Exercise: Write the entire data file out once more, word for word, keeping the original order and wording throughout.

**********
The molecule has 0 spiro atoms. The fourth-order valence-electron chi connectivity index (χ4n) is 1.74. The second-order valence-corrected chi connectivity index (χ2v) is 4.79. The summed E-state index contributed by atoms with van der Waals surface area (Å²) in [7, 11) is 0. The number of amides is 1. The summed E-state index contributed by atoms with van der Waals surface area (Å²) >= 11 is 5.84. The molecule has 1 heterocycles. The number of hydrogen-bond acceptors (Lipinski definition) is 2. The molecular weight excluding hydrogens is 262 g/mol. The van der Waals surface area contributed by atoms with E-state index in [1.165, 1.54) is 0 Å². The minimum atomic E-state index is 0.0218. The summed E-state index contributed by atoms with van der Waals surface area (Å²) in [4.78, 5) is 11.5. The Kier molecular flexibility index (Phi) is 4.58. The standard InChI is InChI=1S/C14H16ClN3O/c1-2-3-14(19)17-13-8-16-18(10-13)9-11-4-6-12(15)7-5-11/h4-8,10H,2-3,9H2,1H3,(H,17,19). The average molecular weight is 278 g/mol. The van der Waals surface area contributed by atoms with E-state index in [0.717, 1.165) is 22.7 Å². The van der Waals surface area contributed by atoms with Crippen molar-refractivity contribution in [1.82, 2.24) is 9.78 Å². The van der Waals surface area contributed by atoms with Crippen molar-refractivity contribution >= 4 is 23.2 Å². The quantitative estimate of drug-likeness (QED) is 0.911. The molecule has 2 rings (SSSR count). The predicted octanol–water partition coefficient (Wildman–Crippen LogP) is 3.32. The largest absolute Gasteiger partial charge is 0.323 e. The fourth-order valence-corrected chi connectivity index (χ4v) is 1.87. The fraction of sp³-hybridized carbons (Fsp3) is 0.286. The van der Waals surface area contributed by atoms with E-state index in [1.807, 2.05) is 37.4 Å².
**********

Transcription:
The molecule has 0 spiro atoms. The fourth-order valence-electron chi connectivity index (χ4n) is 1.74. The second-order valence-corrected chi connectivity index (χ2v) is 4.79. The summed E-state index contributed by atoms with van der Waals surface area (Å²) in [7, 11) is 0. The number of amides is 1. The summed E-state index contributed by atoms with van der Waals surface area (Å²) >= 11 is 5.84. The molecule has 1 heterocycles. The number of hydrogen-bond acceptors (Lipinski definition) is 2. The molecular weight excluding hydrogens is 262 g/mol. The van der Waals surface area contributed by atoms with E-state index in [1.165, 1.54) is 0 Å². The minimum atomic E-state index is 0.0218. The summed E-state index contributed by atoms with van der Waals surface area (Å²) in [4.78, 5) is 11.5. The Kier molecular flexibility index (Phi) is 4.58. The standard InChI is InChI=1S/C14H16ClN3O/c1-2-3-14(19)17-13-8-16-18(10-13)9-11-4-6-12(15)7-5-11/h4-8,10H,2-3,9H2,1H3,(H,17,19). The average molecular weight is 278 g/mol. The van der Waals surface area contributed by atoms with E-state index in [0.717, 1.165) is 22.7 Å². The van der Waals surface area contributed by atoms with Crippen molar-refractivity contribution in [1.82, 2.24) is 9.78 Å². The van der Waals surface area contributed by atoms with Crippen molar-refractivity contribution >= 4 is 23.2 Å². The quantitative estimate of drug-likeness (QED) is 0.911. The molecule has 2 rings (SSSR count). The predicted octanol–water partition coefficient (Wildman–Crippen LogP) is 3.32. The largest absolute Gasteiger partial charge is 0.323 e. The fourth-order valence-corrected chi connectivity index (χ4v) is 1.87. The fraction of sp³-hybridized carbons (Fsp3) is 0.286. The van der Waals surface area contributed by atoms with E-state index in [1.807, 2.05) is 37.4 Å².